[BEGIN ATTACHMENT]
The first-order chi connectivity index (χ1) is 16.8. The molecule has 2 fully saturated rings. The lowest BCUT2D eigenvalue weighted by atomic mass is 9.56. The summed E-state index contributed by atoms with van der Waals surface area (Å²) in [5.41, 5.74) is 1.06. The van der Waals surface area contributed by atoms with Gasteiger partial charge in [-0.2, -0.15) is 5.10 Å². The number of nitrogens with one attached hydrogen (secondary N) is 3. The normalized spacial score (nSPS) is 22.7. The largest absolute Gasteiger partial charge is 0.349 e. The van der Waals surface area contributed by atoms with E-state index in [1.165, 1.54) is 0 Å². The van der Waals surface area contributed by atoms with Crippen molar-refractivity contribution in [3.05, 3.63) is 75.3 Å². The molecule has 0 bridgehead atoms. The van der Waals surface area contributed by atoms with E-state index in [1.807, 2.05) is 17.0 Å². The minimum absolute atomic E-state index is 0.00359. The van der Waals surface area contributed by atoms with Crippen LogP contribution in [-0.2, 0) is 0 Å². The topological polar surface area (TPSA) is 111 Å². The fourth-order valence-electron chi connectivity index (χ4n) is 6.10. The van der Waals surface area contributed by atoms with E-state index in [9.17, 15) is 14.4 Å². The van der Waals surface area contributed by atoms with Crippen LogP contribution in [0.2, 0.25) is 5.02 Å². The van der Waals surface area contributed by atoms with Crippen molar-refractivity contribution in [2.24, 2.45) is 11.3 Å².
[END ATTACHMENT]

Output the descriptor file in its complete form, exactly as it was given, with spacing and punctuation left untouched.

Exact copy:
The first-order chi connectivity index (χ1) is 16.8. The molecule has 2 fully saturated rings. The lowest BCUT2D eigenvalue weighted by atomic mass is 9.56. The summed E-state index contributed by atoms with van der Waals surface area (Å²) in [5.41, 5.74) is 1.06. The van der Waals surface area contributed by atoms with Gasteiger partial charge in [-0.2, -0.15) is 5.10 Å². The number of nitrogens with one attached hydrogen (secondary N) is 3. The normalized spacial score (nSPS) is 22.7. The largest absolute Gasteiger partial charge is 0.349 e. The van der Waals surface area contributed by atoms with E-state index in [1.165, 1.54) is 0 Å². The van der Waals surface area contributed by atoms with Crippen molar-refractivity contribution in [3.05, 3.63) is 75.3 Å². The molecule has 0 bridgehead atoms. The van der Waals surface area contributed by atoms with E-state index in [1.807, 2.05) is 17.0 Å². The minimum absolute atomic E-state index is 0.00359. The van der Waals surface area contributed by atoms with Crippen LogP contribution in [-0.2, 0) is 0 Å². The topological polar surface area (TPSA) is 111 Å². The fourth-order valence-electron chi connectivity index (χ4n) is 6.10. The van der Waals surface area contributed by atoms with E-state index in [9.17, 15) is 14.4 Å². The van der Waals surface area contributed by atoms with Crippen LogP contribution in [0.2, 0.25) is 5.02 Å². The van der Waals surface area contributed by atoms with Crippen molar-refractivity contribution in [2.24, 2.45) is 11.3 Å².